Saturday, April 21, 2007
What Does William Dembski Really Believe About Common Descent?
Casey Luskin, in particular, likes to point out that not every Discovery fellow believes the earth is just 6,000 years old. Few Discovery fellows, if Luskin is to be believed, spend their Sundays speaking in tongues, their holy spirit antennae raised to the sky. There are some, if not many, who believe in certain limited aspects of evolution. There are even a few daring enough to believe in common descent.
The list of names invoked by Luskin of those who hold these enlightened views -- views marginally at odds with orthodox young or old earth creationism -- is invariably limited. The usual suspects almost never extending much past Michael Behe, David Berlinski, Anthony Flew, or William Dembski.
That's why RSR perked up when we read this post by Dembski on his Uncommon Descent blog about a poster held up by student protesters at the recent Discovery Darwin vs. Design road show at SMU:
The poster read “Why do the ribosomes (protein synthesizing machinery) in our mitochondria match those of bacteria?” The intent behind this question was to suggest that we evolved from bacterial ancestors, [emphasis added, RSR] whose remnants in us are the mitochondria and, presumably, their ribosomes, which the poster asserts “match” those of bacteria.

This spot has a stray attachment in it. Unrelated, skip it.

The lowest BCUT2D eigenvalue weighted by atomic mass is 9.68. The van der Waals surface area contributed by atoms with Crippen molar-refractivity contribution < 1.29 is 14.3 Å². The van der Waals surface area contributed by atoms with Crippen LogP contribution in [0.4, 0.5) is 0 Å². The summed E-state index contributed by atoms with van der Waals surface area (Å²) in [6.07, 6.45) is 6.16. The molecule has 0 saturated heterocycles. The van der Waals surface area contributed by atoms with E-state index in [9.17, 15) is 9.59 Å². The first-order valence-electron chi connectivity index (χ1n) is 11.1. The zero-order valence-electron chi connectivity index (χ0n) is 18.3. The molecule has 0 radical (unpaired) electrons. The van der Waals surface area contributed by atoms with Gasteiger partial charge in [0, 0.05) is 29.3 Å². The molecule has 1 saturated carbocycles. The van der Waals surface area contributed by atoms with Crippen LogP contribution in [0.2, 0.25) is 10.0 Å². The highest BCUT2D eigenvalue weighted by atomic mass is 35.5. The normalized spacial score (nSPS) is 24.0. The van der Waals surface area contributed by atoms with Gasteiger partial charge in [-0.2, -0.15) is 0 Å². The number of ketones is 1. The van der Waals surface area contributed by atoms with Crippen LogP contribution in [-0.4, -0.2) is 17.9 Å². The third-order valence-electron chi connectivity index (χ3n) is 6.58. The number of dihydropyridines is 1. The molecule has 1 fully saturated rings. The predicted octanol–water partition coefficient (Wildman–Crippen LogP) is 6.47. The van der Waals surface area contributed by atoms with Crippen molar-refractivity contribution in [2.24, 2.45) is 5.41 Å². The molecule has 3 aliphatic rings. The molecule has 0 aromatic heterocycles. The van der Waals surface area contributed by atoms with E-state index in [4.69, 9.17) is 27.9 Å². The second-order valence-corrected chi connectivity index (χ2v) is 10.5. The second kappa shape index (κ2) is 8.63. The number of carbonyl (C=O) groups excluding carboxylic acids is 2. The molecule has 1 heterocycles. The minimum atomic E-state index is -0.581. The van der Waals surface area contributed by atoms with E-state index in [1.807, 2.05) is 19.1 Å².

Since I’m happy for the sake of argument to allow common descent... [empasis added]
So, here's the question: Does Dembski really accept the evidence for common descent, or does he merely "allow" it as a rhetorical device? Is the notion that there's any fundamental difference between biblical literalism and intelligent design merely an illusionist's slight of hand? Did Dembski forget, for a moment, to pull his ID tuxedo over his creationist bib overalls?
Luskin will surely tell us. The only question is how many installments it will take him to convey the message.
Added Bonus: For a man who frowns at moral laxity, the title of Brother Bill's post, "Mitochondrial ribosomes — Define 'match'” provides an amusing echo of Bill Clinton's famous "It depends on what the meaning of the word 'is' is."
PS: You can read Dembski's assertion -- modeled after Alberto Gonzales' various denials that politics had anything to do with the U.S. Attorney firings -- that ID is perfectly compatible with common descent, here.